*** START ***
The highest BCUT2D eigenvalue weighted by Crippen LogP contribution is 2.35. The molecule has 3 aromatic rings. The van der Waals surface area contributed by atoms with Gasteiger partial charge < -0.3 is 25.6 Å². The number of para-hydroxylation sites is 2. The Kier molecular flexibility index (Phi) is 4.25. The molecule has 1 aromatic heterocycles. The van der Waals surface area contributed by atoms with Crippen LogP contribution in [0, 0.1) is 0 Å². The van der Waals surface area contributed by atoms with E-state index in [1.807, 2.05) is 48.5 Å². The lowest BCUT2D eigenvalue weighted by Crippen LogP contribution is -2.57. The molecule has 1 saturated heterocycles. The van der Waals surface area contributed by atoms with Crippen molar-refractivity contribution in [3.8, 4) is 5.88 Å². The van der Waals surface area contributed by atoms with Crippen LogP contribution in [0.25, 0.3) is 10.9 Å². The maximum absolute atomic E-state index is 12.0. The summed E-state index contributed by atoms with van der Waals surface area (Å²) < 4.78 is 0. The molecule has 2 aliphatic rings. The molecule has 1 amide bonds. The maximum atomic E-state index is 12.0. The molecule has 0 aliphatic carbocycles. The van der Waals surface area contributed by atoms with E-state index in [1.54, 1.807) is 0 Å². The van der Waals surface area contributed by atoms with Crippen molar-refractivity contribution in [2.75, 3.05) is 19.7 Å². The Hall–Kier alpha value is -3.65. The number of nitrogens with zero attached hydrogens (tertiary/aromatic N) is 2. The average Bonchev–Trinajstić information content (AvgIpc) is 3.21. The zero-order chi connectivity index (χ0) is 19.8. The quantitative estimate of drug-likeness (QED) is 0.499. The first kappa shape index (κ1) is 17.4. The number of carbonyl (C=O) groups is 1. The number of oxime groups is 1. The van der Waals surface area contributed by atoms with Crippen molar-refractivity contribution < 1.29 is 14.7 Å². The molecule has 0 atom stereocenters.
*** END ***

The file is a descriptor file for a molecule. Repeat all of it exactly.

The highest BCUT2D eigenvalue weighted by Crippen LogP contribution is 2.35. The molecule has 3 aromatic rings. The van der Waals surface area contributed by atoms with Gasteiger partial charge < -0.3 is 25.6 Å². The number of para-hydroxylation sites is 2. The Kier molecular flexibility index (Phi) is 4.25. The molecule has 1 aromatic heterocycles. The van der Waals surface area contributed by atoms with Crippen LogP contribution in [0, 0.1) is 0 Å². The van der Waals surface area contributed by atoms with E-state index in [1.807, 2.05) is 48.5 Å². The lowest BCUT2D eigenvalue weighted by Crippen LogP contribution is -2.57. The molecule has 1 saturated heterocycles. The van der Waals surface area contributed by atoms with Crippen molar-refractivity contribution in [3.8, 4) is 5.88 Å². The van der Waals surface area contributed by atoms with Crippen LogP contribution in [0.25, 0.3) is 10.9 Å². The maximum absolute atomic E-state index is 12.0. The summed E-state index contributed by atoms with van der Waals surface area (Å²) < 4.78 is 0. The molecule has 2 aliphatic rings. The molecule has 1 amide bonds. The maximum atomic E-state index is 12.0. The molecule has 0 aliphatic carbocycles. The van der Waals surface area contributed by atoms with E-state index in [1.54, 1.807) is 0 Å². The van der Waals surface area contributed by atoms with Crippen molar-refractivity contribution in [2.75, 3.05) is 19.7 Å². The Hall–Kier alpha value is -3.65. The number of nitrogens with zero attached hydrogens (tertiary/aromatic N) is 2. The average Bonchev–Trinajstić information content (AvgIpc) is 3.21. The zero-order chi connectivity index (χ0) is 19.8. The quantitative estimate of drug-likeness (QED) is 0.499. The first kappa shape index (κ1) is 17.4. The number of carbonyl (C=O) groups is 1. The number of oxime groups is 1. The van der Waals surface area contributed by atoms with Crippen molar-refractivity contribution < 1.29 is 14.7 Å². The molecule has 0 atom stereocenters.